Yes, Sarah and I are hoping to serve in some way. My family has been pretty beat up by the transtion and we need a place to heal, but we don’t plan on taking a break from ministry. Healing doesn’t happen when you take a break from you mission. In fact, “taking time off” to heal can be the most damaging thing to faith. True spiritual healing happens when you get actively invovled in giving your entire life to Jesus and serving him with all that you’ve got. I’m not saying we want to jump immeditately into leadership – we just need some good community where we can plug into service.

So what kind of church are we looking for?

Sarah and I have come up with 4 elements we are hoping to find in the local church we want to plug into:

1. Solid Bibilical Teaching – This is the most important thing. If we are going to grow in our faith we need to find a teach who can teach us.

2. They tagibly love Huntsville– What is the church doing to actively make a difference in the city? Are all the bulletin announcement for Bible Studies and potlucks or are they getting outside their own four walls to actually love their neighbors? I’ve grown up in the church and honestly I kinda suck and loving my city. I need to find a communtiy that’s doing it and can teach me how.

3. They send missionaries all around the world – Missions in the back yard are important and so are Global missions. Do they send out people on short term missions? Do they support full-time missionaries? Bonus points are awarded if the church does sustainable ministry by sending the short-term missionaries to the same places year after year and connect with long-term missionaries in those locals.

4. They are passionate about church planting – I believe church planting is the most effective way to reach the lost and revitalize existing churches. My goal is to one day be a church planter.

Those are the big four, but bonus point are awarded for

  • The Pastor has a blog and twitter
  • Others in the church blog and twitter
  • Loud guitars with distrotion.
  • Podcasts/RSS feeds of audio and video content
  • Cool graphics on the website (shallow, and I’m just being honest.)
  • A rockin’ kids ministry (Service is the most important – I don’t care about your “kids ministry” as long as your invovling my daughters in serving Jesus. But a fun and safe Sundy morning evirionment where they look forward to going doesn’t hurt.)
  • Candles
  • Dark, dark, turn off all the lights worship.
  • Cool set design (see note on: graphics)

What do you think?

What kinds of things should we look for was we try to find a church home?

Leaving Chase Valley Church

I’m writing this post with a morose, but peaceful heart. Today was my last Sunday as the Worship Arts Pastor at Chase Valley. One week earlier I turned in a letter of resignation to the leadership. I didn’t want to but out of obedience to God I had to. I know I am following God’s will in this. It doesn’t make it hurt any less.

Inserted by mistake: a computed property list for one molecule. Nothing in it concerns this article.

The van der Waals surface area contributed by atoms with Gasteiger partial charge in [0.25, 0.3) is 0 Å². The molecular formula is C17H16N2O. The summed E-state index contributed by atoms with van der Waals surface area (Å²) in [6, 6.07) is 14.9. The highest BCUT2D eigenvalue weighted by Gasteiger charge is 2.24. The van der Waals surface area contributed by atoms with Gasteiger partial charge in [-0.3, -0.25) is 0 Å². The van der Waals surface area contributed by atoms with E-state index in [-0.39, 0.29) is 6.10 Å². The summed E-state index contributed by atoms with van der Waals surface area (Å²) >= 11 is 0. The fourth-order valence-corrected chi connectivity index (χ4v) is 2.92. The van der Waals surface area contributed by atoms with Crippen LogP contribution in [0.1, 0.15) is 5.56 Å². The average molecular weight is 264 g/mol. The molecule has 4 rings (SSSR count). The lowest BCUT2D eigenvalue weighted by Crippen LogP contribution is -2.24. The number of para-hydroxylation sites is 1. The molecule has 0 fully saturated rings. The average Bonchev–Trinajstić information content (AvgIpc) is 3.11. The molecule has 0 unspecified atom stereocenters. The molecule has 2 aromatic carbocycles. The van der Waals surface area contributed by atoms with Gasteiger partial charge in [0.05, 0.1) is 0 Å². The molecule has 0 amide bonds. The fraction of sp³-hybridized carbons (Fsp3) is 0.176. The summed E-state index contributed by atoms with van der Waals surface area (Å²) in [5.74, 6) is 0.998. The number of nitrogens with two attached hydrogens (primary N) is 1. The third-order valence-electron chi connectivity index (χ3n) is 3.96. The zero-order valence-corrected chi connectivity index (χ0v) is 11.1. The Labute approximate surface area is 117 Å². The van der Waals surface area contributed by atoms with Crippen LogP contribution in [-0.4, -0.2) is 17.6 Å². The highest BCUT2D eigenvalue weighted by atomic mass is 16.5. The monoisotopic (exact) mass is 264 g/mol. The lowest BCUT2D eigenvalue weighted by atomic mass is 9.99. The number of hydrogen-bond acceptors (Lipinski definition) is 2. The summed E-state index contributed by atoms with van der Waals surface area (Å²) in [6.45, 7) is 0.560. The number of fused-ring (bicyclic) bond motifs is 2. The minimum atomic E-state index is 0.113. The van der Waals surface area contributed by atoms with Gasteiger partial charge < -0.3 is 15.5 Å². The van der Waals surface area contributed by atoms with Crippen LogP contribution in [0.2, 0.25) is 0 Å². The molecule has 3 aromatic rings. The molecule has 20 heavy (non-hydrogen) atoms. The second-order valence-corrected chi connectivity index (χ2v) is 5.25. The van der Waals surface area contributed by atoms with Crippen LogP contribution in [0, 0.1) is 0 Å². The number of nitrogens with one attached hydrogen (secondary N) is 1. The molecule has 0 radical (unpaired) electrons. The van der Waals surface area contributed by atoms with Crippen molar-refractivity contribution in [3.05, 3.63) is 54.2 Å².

Chase Valley has gone through a lot of painful staff changes. I said that it was my goal to leave with the least amount of hurt and that I was willing to do anything to help transition the ministry. The leadership felt that it would be best if I made today my last Sunday. I submitted to their decision. 

My final setlist for Chase Valley was

  • I Am Free – Egan
  • Adonai – Badham, Fieldes
  • O Come Emmanuel – Chia
  • God of Wonders – Byrd
  • Once Again – Redman
  • All Creatures of Our God and King – Crowder

I didn’t plan for this to be my last Sunday – these just happen to be the songs I already had scheduled this week. You can see more setlists from other worship leaders at my friend Fred’s blog.

Why I’m Not Leaving

If you’ve read my blog or attended Chase Valley you know things have been rough. There has been interpersonal conflict and financial struggle. None of those reasons are why I have chosen to resign. In fact conflict and struggle are what I signed up for. I knew Chase Valley was facing hurt and hardship before I arrived. A huge reason why I came was because I wanted to minister in this situation. I felt called and equipped to do so. 

I love the people of Chase Valley. I love my worship team. I love my ministry. 

So What’s the Problem?

I have a high ethic of supporting leadership fully. The fact is that the senior pastors have a vision for the church that I cannot in good conscience support. I would be disobedient to God if I did. It’s not a bad vision. They have a Godly vision that authentically matches their gifts, talents, experiences and calling. Unfortunately it runs contrary to what God has gifted, equipped and called me to do. 

Two visions – both good, but both very different. 

The moral choice was to step aside and let them lead the church where they believe Christ wants it to go. 

The Masses vs The Margins

These differences in vision logically breed separate philosophies of worship. The senior pastors are called to the masses – to “cast as wide a net as possible.” The ethic here is to format a worship service that has the absolute broadest appeal and “offers something for everyone.” It’s not a bad philosophy and many churches are successful using it.